As insurance companies focus on strategies to maintain the net investment income levels of the past, the low interest rate environment remains one of the primary concerns. Across the nation, companies are reducing product growth rates and altering product design in order to adjust to the book yields offered by the market. Low interest rates affect all insurance companies. However, a deeper look reveals that the impact can differ from one company to the next depending upon product mix and the current portfolio. Risk reduction for an insurance company is dependent upon diversification as it pertains to adjusted capital levels and investments that are properly aligned with the products sold by the insurer. Companies with shorter products or higher annuity mixes are clearly experiencing accelerated declines in book yield if they are maintaining their risk profile.
With interest rates low, the common perception is that rates should not fall much lower. This reasoning often causes some companies to attempt to “time the market” and shift their assets short versus the liabilities in order to increase book yield when rates improve. In fact, some companies have been doing this for several years. Interest rates are near historically low levels and at some point they will cycle back up; however, the timing of this event is clearly difficult. In fact, history indicates that 95% of professionals lose when attempting to time the market. Additionally, insurance companies are not in the business of timing, and focus must remain on providing for the policy holders (or members) while limiting both market risk and reinvestment risk. Over the last few years, insurers that were mismatched to their products on the short side have experienced declining book yields. These declines have been to a much greater degree than that of their competitors employing a strategy of insurance risk reduction through alignment with product liabilities. Of course, companies must also guard against shifting long versus the liabilities in order to gain book yield. This would increase market risk should rates rise. This is only one brief example of why companies need to have appropriate assets compared to the products of the company.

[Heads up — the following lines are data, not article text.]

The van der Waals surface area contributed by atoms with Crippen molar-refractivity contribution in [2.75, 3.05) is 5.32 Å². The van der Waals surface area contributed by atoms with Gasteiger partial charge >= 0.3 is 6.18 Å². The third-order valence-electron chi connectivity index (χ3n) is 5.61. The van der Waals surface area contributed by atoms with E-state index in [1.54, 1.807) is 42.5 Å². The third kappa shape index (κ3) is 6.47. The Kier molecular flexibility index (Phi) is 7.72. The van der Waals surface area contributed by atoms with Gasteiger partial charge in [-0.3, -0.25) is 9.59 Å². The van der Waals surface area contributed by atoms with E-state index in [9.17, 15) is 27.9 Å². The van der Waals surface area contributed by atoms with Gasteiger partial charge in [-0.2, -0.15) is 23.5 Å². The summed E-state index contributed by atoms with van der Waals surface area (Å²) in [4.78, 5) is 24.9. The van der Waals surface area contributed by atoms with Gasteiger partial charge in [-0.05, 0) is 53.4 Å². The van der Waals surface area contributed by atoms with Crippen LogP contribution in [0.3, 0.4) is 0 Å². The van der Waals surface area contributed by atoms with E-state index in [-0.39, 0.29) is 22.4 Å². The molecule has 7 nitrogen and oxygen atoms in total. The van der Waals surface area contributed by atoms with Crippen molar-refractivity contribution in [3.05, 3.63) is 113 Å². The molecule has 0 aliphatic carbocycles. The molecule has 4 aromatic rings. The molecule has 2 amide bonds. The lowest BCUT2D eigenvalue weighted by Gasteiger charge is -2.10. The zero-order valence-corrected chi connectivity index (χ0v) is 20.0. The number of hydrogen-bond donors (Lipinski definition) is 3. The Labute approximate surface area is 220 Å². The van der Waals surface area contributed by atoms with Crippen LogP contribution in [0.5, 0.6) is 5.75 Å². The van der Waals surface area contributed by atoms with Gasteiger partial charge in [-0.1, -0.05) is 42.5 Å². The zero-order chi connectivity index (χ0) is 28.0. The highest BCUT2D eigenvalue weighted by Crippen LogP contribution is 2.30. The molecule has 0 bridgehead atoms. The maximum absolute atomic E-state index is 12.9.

There will certainly be an increase in interest rates; however, the timing is unknown and complicated by the vast amount of government involvement. Currently the pressure is aimed at keeping rates low or even reducing them. Residential mortgages were the leading catalyst in the recession and many fear that commercial mortgages could be the next market issue to occur. The current desire is to keep rates low as many CMBS securities have interest resets that occur five years after issue. A large amount of CMBS product was issued in 2005, 2006 and 2007.
As stated, we do not know what interest rates will do, and because of that we are not making bets. Rather, it is prudent to properly immunize asset and liability cash flows in various interest rate scenarios. By properly aligning a portfolio over time, slow and methodically, portfolio yield should be more constant and likely increase over time.
Parkway Advisors, L.P. is an investment advisor registered with the Securities and Exchange Commission offering investment management, consulting, and accounting and reporting services. This material is for your use only and has not been independently verified and thus we do not represent that it is complete and should not be relied upon as such. The opinions expressed are our opinions only. Past performance is no guarantee of future performance and no guarantee is made.
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